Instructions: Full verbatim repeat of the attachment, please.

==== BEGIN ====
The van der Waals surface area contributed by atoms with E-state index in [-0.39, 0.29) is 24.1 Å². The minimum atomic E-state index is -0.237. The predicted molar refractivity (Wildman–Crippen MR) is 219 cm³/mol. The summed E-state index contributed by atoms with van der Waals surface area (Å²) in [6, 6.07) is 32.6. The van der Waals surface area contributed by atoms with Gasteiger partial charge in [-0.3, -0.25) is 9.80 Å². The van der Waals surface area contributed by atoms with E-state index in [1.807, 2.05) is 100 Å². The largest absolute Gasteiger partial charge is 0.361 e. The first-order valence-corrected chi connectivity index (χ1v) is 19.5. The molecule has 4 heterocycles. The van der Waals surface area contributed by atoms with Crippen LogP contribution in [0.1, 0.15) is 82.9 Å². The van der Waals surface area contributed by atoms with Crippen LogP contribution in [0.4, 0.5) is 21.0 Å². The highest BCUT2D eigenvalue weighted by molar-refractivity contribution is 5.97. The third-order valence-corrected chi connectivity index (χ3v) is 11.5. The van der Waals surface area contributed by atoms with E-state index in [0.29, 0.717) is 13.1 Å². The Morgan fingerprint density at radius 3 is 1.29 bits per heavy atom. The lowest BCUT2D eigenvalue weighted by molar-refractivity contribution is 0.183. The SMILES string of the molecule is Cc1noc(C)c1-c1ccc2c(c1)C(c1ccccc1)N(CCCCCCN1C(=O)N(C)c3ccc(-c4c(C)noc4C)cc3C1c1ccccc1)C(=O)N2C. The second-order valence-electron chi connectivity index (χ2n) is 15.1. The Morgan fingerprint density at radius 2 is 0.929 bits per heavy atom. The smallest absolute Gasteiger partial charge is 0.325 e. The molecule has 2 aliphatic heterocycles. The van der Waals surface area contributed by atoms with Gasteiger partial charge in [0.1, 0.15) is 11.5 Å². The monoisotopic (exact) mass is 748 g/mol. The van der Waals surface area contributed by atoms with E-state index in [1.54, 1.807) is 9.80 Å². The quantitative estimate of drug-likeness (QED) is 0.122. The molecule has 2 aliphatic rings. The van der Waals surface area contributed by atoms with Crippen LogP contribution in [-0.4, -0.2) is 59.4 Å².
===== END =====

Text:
The van der Waals surface area contributed by atoms with E-state index in [-0.39, 0.29) is 24.1 Å². The minimum atomic E-state index is -0.237. The predicted molar refractivity (Wildman–Crippen MR) is 219 cm³/mol. The summed E-state index contributed by atoms with van der Waals surface area (Å²) in [6, 6.07) is 32.6. The van der Waals surface area contributed by atoms with Gasteiger partial charge in [-0.3, -0.25) is 9.80 Å². The van der Waals surface area contributed by atoms with E-state index in [1.807, 2.05) is 100 Å². The largest absolute Gasteiger partial charge is 0.361 e. The first-order valence-corrected chi connectivity index (χ1v) is 19.5. The molecule has 4 heterocycles. The van der Waals surface area contributed by atoms with Crippen LogP contribution in [0.1, 0.15) is 82.9 Å². The van der Waals surface area contributed by atoms with Crippen LogP contribution in [0.4, 0.5) is 21.0 Å². The highest BCUT2D eigenvalue weighted by molar-refractivity contribution is 5.97. The third-order valence-corrected chi connectivity index (χ3v) is 11.5. The van der Waals surface area contributed by atoms with E-state index in [0.29, 0.717) is 13.1 Å². The Morgan fingerprint density at radius 3 is 1.29 bits per heavy atom. The lowest BCUT2D eigenvalue weighted by molar-refractivity contribution is 0.183. The SMILES string of the molecule is Cc1noc(C)c1-c1ccc2c(c1)C(c1ccccc1)N(CCCCCCN1C(=O)N(C)c3ccc(-c4c(C)noc4C)cc3C1c1ccccc1)C(=O)N2C. The second-order valence-electron chi connectivity index (χ2n) is 15.1. The Morgan fingerprint density at radius 2 is 0.929 bits per heavy atom. The smallest absolute Gasteiger partial charge is 0.325 e. The molecule has 2 aliphatic heterocycles. The van der Waals surface area contributed by atoms with Gasteiger partial charge in [0.1, 0.15) is 11.5 Å². The monoisotopic (exact) mass is 748 g/mol. The van der Waals surface area contributed by atoms with E-state index in [1.54, 1.807) is 9.80 Å². The quantitative estimate of drug-likeness (QED) is 0.122. The molecule has 2 aliphatic rings. The van der Waals surface area contributed by atoms with Crippen LogP contribution in [-0.4, -0.2) is 59.4 Å².